BOOKS

Middle-age crazy

After 40, love does a tango with death

DIANE TURBIDE June 7 1993
BOOKS

Middle-age crazy

After 40, love does a tango with death

DIANE TURBIDE June 7 1993

Middle-age crazy

BOOKS

After 40, love does a tango with death

FOR LOVE By Sue Miller (HarperCollins, 301 pages, $28.75)

The titles of Sue Miller’s novels are deceptive. The Good Mother (1986), Family Pictures (1990) and in particular her latest, For Love, could easily be mistaken for the kind of softheaded, sentimental fiction found on drugstore racks. In fact, Miller’s titles are often ironic, deliberately double-edged: in The Good Mother, a di-

vorced woman’s sexual awakening seems to come at the cost of losing custody of her beloved daughter. In Family Pictures, a young photographer eventually discerns the meaning of her troubled family dynamics through her work. And in For Love, a woman running away from her six-month-old second marriage learns that love among the middleaged inevitably includes the acceptance of death. “If we couldn’t anticipate dying, then we wouldn’t experience love the way we do,” Miller told Maclean’s. “Love very much involves the notion of something that is, finally, temporary. It has its ending, and without ac-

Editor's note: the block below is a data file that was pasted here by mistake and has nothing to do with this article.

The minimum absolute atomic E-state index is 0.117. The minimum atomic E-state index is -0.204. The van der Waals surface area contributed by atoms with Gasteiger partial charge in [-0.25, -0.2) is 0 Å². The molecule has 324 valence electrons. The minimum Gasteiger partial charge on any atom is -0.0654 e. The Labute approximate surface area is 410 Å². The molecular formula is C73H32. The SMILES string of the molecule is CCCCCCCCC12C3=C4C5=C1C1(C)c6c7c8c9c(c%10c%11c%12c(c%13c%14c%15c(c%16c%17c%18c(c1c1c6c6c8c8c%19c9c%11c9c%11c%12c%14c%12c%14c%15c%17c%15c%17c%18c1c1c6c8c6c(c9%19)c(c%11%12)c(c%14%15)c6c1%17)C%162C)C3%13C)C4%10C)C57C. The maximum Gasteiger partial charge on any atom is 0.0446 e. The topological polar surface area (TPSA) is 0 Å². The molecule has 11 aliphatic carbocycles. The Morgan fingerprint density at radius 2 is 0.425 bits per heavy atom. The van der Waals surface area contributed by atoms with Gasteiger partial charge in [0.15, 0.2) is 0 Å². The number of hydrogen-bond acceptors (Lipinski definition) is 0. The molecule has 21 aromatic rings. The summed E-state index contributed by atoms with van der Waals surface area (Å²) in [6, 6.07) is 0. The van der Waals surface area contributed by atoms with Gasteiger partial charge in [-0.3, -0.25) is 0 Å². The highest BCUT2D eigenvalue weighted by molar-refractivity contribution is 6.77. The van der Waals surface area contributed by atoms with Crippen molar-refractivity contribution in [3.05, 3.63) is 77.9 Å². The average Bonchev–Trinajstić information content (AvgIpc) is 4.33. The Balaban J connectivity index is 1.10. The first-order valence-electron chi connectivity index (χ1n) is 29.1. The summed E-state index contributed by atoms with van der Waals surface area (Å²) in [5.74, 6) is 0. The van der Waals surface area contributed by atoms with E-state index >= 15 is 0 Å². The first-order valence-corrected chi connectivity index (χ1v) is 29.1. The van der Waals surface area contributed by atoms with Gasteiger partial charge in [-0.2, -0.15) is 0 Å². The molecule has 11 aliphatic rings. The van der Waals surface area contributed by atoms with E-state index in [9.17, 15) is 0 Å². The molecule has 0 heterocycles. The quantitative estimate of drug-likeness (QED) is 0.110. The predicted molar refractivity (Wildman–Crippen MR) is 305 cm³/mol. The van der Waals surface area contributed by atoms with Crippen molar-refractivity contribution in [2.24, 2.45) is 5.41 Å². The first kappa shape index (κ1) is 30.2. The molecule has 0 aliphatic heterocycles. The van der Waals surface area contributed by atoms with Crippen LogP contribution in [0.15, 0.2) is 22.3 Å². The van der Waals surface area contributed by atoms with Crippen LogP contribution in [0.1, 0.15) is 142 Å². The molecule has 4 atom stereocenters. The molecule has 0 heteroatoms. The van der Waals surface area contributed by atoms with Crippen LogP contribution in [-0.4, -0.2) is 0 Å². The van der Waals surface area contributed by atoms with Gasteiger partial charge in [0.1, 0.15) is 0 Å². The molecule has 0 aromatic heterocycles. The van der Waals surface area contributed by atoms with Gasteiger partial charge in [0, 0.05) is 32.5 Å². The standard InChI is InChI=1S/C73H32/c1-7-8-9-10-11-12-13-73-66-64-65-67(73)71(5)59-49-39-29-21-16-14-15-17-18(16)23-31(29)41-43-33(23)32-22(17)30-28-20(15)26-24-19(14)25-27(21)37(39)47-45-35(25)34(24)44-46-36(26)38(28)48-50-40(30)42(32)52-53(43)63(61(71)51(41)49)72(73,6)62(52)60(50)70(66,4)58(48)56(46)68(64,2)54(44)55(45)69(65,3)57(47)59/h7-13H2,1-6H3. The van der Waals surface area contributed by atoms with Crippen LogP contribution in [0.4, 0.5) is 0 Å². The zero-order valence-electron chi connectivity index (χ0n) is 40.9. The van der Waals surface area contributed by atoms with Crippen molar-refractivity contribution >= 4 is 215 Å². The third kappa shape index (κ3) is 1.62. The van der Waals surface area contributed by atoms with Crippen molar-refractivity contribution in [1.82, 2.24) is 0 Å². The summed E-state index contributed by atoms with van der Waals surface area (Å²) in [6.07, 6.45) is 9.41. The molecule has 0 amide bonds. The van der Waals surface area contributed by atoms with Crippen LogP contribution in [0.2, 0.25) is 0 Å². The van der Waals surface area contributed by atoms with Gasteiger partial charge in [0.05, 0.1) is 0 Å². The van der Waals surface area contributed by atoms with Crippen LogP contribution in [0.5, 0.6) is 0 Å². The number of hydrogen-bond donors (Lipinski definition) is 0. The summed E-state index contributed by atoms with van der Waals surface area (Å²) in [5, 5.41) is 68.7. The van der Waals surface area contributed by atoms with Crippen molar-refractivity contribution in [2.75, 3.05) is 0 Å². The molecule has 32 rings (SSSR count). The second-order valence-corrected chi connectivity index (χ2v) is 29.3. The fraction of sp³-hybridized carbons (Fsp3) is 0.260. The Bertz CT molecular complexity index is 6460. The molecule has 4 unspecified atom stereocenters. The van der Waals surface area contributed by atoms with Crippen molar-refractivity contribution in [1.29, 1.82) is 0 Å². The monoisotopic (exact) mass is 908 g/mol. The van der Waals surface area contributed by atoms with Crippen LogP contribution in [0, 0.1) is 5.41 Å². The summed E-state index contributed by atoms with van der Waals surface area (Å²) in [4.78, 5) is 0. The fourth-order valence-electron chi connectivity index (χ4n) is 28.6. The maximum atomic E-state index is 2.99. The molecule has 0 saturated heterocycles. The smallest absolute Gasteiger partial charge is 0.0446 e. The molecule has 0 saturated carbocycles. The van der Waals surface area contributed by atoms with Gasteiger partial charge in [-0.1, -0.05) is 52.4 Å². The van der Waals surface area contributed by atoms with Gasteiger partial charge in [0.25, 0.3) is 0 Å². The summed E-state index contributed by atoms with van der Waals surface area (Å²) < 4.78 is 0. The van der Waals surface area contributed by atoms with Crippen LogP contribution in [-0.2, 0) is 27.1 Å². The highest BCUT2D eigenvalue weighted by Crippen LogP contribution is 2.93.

knowledging that, there really isn’t the possibility for deep attachment.”

Miller, 49, was wrapping up a three-week promotional tour across the United States and Canada before returning to the Boston home she shares with her second husband, writer Douglas Bauer. She said that she had particularly enjoyed giving public readings because of the direct connection to her readers—and because “I can control the way the characters and events are presented. I give them my interpretation of the material.”